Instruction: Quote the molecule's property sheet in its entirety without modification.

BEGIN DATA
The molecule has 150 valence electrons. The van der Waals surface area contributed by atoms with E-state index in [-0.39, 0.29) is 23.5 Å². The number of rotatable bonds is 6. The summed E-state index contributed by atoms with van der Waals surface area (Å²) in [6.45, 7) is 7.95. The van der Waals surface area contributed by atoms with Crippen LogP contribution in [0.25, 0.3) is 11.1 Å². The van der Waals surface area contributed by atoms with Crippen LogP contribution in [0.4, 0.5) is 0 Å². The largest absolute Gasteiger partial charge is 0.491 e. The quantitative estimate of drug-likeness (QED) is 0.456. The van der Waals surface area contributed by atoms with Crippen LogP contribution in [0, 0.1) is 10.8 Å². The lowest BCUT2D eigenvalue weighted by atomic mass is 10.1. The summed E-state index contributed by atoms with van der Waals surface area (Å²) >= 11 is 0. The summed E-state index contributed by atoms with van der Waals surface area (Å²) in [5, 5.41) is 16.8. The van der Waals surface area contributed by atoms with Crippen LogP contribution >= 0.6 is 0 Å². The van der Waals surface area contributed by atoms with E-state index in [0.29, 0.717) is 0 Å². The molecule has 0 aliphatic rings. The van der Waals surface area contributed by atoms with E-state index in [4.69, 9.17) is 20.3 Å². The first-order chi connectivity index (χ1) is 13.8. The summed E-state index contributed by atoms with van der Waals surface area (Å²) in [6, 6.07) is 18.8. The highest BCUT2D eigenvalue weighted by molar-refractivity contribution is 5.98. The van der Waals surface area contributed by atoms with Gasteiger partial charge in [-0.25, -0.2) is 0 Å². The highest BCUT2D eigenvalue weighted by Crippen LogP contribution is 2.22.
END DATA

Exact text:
The molecule has 150 valence electrons. The van der Waals surface area contributed by atoms with E-state index in [-0.39, 0.29) is 23.5 Å². The number of rotatable bonds is 6. The summed E-state index contributed by atoms with van der Waals surface area (Å²) in [6.45, 7) is 7.95. The van der Waals surface area contributed by atoms with Crippen LogP contribution in [0.25, 0.3) is 11.1 Å². The van der Waals surface area contributed by atoms with Crippen LogP contribution in [0.4, 0.5) is 0 Å². The largest absolute Gasteiger partial charge is 0.491 e. The quantitative estimate of drug-likeness (QED) is 0.456. The van der Waals surface area contributed by atoms with Crippen LogP contribution in [0, 0.1) is 10.8 Å². The lowest BCUT2D eigenvalue weighted by atomic mass is 10.1. The summed E-state index contributed by atoms with van der Waals surface area (Å²) >= 11 is 0. The summed E-state index contributed by atoms with van der Waals surface area (Å²) in [5, 5.41) is 16.8. The van der Waals surface area contributed by atoms with Crippen LogP contribution >= 0.6 is 0 Å². The van der Waals surface area contributed by atoms with E-state index in [0.29, 0.717) is 0 Å². The molecule has 0 aliphatic rings. The van der Waals surface area contributed by atoms with E-state index in [4.69, 9.17) is 20.3 Å². The first-order chi connectivity index (χ1) is 13.8. The summed E-state index contributed by atoms with van der Waals surface area (Å²) in [6, 6.07) is 18.8. The highest BCUT2D eigenvalue weighted by molar-refractivity contribution is 5.98. The van der Waals surface area contributed by atoms with Gasteiger partial charge in [-0.25, -0.2) is 0 Å². The highest BCUT2D eigenvalue weighted by Crippen LogP contribution is 2.22.